Ulster have no excuses in bid to secure home PRO14 quarter-final: Lyttle
If things had broken differently for Rob Lyttle last weekend, he could have been playing in front of the biggest crowd of his life in the Aviva Stadium.
The in-form winger would almost certainly have been in the Ulster matchday 23 for the Euro quarter-final loss to Leinster had he been registered for the competition - that he wasn't was the product of an early-season injury followed by a midfield shortage.
Restored to start on the wing against Glasgow Warriors at Scotstoun Stadium tonight (7.35pm kick-off), the 22-year-old instead watched the game from his parents' sofa.
"I wouldn't say it was a pleasant watch but I thought the boys were brilliant," he said of the 21-18 defeat to their old rivals. "They can be really proud of themselves, it was a serious game, nothing to be disappointed about.
"It was not a win but it easily could have been a win if a few things had maybe gone our way.
"But it just shows we can compete at that high level and compete for Championships."
With only six days having passed since such bitter disappointment, for that to happen Ulster will need to shift gears quickly. Their Guinness PRO14 run between securing a European quarter-final berth and last weekend's admirable exit saw them bank 21 points from a possible 25, moving from fifth to second in the conference standings in the process.
While such a position would see them host a game in the first round of the play-offs, such are the margins in their side of the competition that they could still find themselves outside the top three or not qualifying for Europe's top competition next season.
Leinster have already claimed top spot and a first-round bye, but beyond that there are no guarantees for the likes of Ulster, Benetton, Edinburgh or Scarlets.
"During the international period we put ourselves in a very good position too. Finishing those games now to get a home quarter-final is totally on ourselves, no-one else. We just need to do the job ourselves.
"Obviously now that we have gone down and shown we can compete against the best on the big stage, that is where we want to be and we want to keep that up in the PRO14.
"There is knockout rugby still ahead of us, it is in our hands. The quarter-final did not go as we would have liked, but we still have knockout rugby to look forward to. It is not like the season is over.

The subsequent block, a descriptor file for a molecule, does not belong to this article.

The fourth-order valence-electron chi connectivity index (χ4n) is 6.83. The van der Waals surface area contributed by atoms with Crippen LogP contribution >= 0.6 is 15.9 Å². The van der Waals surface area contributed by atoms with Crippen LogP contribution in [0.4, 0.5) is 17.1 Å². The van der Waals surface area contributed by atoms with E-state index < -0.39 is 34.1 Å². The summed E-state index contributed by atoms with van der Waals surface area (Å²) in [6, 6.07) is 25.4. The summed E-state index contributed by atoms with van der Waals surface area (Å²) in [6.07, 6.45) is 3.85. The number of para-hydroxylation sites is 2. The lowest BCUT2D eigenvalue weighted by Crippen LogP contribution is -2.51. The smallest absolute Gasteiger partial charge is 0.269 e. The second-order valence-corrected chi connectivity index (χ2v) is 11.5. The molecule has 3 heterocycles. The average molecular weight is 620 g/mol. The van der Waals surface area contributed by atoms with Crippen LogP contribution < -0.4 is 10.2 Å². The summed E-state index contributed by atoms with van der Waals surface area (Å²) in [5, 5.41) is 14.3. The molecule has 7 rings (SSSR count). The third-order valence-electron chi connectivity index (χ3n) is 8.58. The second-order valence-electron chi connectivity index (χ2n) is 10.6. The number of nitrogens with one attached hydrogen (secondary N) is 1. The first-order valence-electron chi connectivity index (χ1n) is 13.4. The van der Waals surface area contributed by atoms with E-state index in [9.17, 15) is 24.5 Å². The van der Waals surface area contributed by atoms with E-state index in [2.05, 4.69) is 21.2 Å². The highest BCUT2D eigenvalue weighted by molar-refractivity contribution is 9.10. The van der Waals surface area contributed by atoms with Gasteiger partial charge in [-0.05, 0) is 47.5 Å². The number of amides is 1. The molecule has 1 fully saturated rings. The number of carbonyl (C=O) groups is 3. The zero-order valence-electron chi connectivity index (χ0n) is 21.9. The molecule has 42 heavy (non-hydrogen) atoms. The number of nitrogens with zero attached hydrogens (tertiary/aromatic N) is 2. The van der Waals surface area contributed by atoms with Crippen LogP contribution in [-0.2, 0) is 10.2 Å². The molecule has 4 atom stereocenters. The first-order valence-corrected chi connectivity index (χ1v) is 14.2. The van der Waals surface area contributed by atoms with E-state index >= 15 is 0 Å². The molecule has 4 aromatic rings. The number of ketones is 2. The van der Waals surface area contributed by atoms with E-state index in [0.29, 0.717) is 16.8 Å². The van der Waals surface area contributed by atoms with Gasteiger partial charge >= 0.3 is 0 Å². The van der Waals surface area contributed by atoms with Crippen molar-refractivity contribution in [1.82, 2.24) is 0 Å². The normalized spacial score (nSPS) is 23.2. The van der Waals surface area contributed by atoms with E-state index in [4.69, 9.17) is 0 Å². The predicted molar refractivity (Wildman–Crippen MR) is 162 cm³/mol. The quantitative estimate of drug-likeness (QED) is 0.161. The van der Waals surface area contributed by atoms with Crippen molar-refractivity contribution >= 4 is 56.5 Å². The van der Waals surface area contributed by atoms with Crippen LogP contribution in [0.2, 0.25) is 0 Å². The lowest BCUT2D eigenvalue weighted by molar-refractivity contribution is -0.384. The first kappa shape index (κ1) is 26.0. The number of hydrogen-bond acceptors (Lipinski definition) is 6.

"I think playing at home is what we want to do and that is all the motivation we need."
Having realised before his try-scoring performance against Southern Kings two weeks ago that he'd not be involved in the Aviva Stadium, Lyttle still had an important role in training to help prepare those that were to take the field.
Similarly this week, as one of five fresh faces to the starting team, he will have been expected to provide energy as the province look to put a heartbreaking reverse behind them.
"I have been on both sides of it, on the starting team and on the team that is not starting, everybody has a job," Lyttle said. "That week leading up to Leinster I knew I was not going to be involved from the start of the week and I knew my role was to prepare the boys as best I could on the other side of the ball.
"Now, it's another week. As difficult as it might be we will brush it under the mat and get back up to take on Glasgow.
"We will take each game as it comes and try and win all three if we can."
Looking to put an injury-riddled few seasons behind him, Lyttle starts this evening opposite Jacob Stockdale pleased with how things have gone of late. He still has more Ulster tries than starts but has already been rewarded with a new deal this season.
While Tommy Bowe and Andrew Trimble are no longer around, the emergence this year of Robert Baloucoune and Angus Kernohan has produced something of an unsettled pecking order, but it's clear what a fully fit Lyttle can bring to the table.
Pacy, with a nose for tries, he's even shown his goal-kicking skills this season when knocking over six conversions against Zebre recently.
"I am happy enough with how things are going," he said. "I had two difficult seasons and so it was nice to put a run of games together. Just to be trusted by the coaches to step up and play in those games was good. It is always nice when things are going your way.
"A few people wrote me off, I read an article at the start of the year that said I should be cut, so that probably motivated me, but you train with the guys every day and you want to do well for them as well as for yourself, giving back to the guys who have supported you through injury."
Both sides are coming off very different but equally draining Champions Cup defeats. Dan McFarland has brought in five new faces but Glasgow are incredibly tough to beat at home. A bonus point in defeat would be satisfactory.